Over the past few months, I’ve been exploring old music that I used to listen to, poring over old artists and albums that I found in years past. I firmly believe that the music one listens to in high school is deeply impactful, and I don’t think I’ll ever forget some of the bands that adorned my first iPod so many years ago.
Coldplay is one of those bands. I started listening to them right before they released Viva la Vida, and I’ve played songs like “Clocks,” “Fix You,” and the title track from Viva more times than I can remember. Like many other artists that I first found so long ago though, I barely play their music anymore. But this time I did, and I was struck by just how good this album was and is.
The point of this long preamble is this: Coldplay has written some absolutely fantastic music, music that genuinely pushed and formed the boundaries of whatever genre one places them into. And now, beset by a smattering of electronics and Super Bowl halftime shows, they’re gone. Their music today bears nearly no resemblance to any of their earlier tracks, and as a result I feel little inclination to listen to their new songs.
This sounds harsh, and I should clarify that this post is meant more to remember their former greatness than condemn their new directions. All the band’s members are hugely successful, and their new musical directions still attract plenty of fans. I just miss the sound, feel, and tone of these earlier albums, and I think that Viva la Vida may be one of the most underrated albums of the last 10 years.
Take the second song, “Cemeteries of London,” and the third, “Lost!” Both songs feature dynamic percussion — whether through booming drums or hand clapping—combined with organ music, Chris Martin’s ethereal vocals, and a variety of eclectic instruments to complement the main songs. Coldplay doesn’t reinvent the genre with these instruments or musical themes, but they were genuinely different from a lot of artists, and the group incorporated them without losing any of the accessibility.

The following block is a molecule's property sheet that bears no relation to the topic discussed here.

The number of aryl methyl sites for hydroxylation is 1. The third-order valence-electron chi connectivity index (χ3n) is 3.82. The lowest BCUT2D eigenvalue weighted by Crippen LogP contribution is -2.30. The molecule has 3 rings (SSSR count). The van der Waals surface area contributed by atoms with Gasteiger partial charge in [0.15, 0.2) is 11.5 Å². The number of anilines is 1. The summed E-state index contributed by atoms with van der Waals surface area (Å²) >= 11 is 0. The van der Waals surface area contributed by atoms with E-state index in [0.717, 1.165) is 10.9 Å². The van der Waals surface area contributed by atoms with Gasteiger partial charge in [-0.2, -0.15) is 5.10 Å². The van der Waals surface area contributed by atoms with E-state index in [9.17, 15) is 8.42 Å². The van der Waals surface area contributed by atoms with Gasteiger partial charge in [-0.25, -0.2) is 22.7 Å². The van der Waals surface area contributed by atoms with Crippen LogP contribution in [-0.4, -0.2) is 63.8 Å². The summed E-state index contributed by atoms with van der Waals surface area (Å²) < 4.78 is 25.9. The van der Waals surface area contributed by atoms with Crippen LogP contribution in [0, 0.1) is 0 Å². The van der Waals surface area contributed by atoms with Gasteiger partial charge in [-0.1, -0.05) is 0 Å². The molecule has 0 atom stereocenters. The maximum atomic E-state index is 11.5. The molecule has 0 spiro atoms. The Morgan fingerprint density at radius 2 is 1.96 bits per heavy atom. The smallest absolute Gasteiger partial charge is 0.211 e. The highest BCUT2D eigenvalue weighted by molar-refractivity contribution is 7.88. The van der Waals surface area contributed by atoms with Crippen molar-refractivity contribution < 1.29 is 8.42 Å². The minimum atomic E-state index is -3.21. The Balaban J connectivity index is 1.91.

I’m not the only one who sees this either. Sputnikmusic’s Adam Downer wrote:
“Viva la Vida shows Coldplay taking risks that the general public never suspected they would ever take, and having a ball doing it. The result is easily Coldplay’s best album to date, a record filled with exuberance, charm, and the heart they’ve been feigning for years.”
Part of the reason that I love this album may be my affinity for organs and pianos. Coldplay uses these instruments on this album extensively, and they do a good job with them. But each song also feels multilayered, like there’s so much more than the initial melody. The next song, “42,” is a perfect example. It starts out slowly, with just a piano and Martin’s vocals. Then it slowly morphs, turning into an up-tempo rocker by its end.
From there, it only gets better. “Lovers in Japan” and “Yes” are both beautiful and complex, and each one features the same complexity that marks “42.” The title track isn’t quite as distinctive as the others, but it’s still one of the best radio-friendly songs that I’ve ever listened to. I haven’t heard too many tracks that can (a) sing about themes close to the French Revolution and (b) still sound fun and accessible.
But this isn’t who the band is today. I still listened to Mylo Xyloto when it came out, recognizing it as a good album that can’t truly compare to its predecessor. Then, I gradually lost touch of Coldplay, and their newest effort got such horrendous reviews that I haven’t even bothered with it. It may be a perfectly fine album, but let’s face it, I’ve already heard the best that this band can do.
As I age, I look back with a mixture of fondness and horror on the bands that I used to listen to. Some are good (like Coldplay), and some are truly awful. I know that it isn’t just the glow of nostalgia that colors Viva la Vida in rose, though. This is legitimately a fantastic album, and I’m glad to have rediscovered it.
Note: An earlier version of this post appeared on my blog.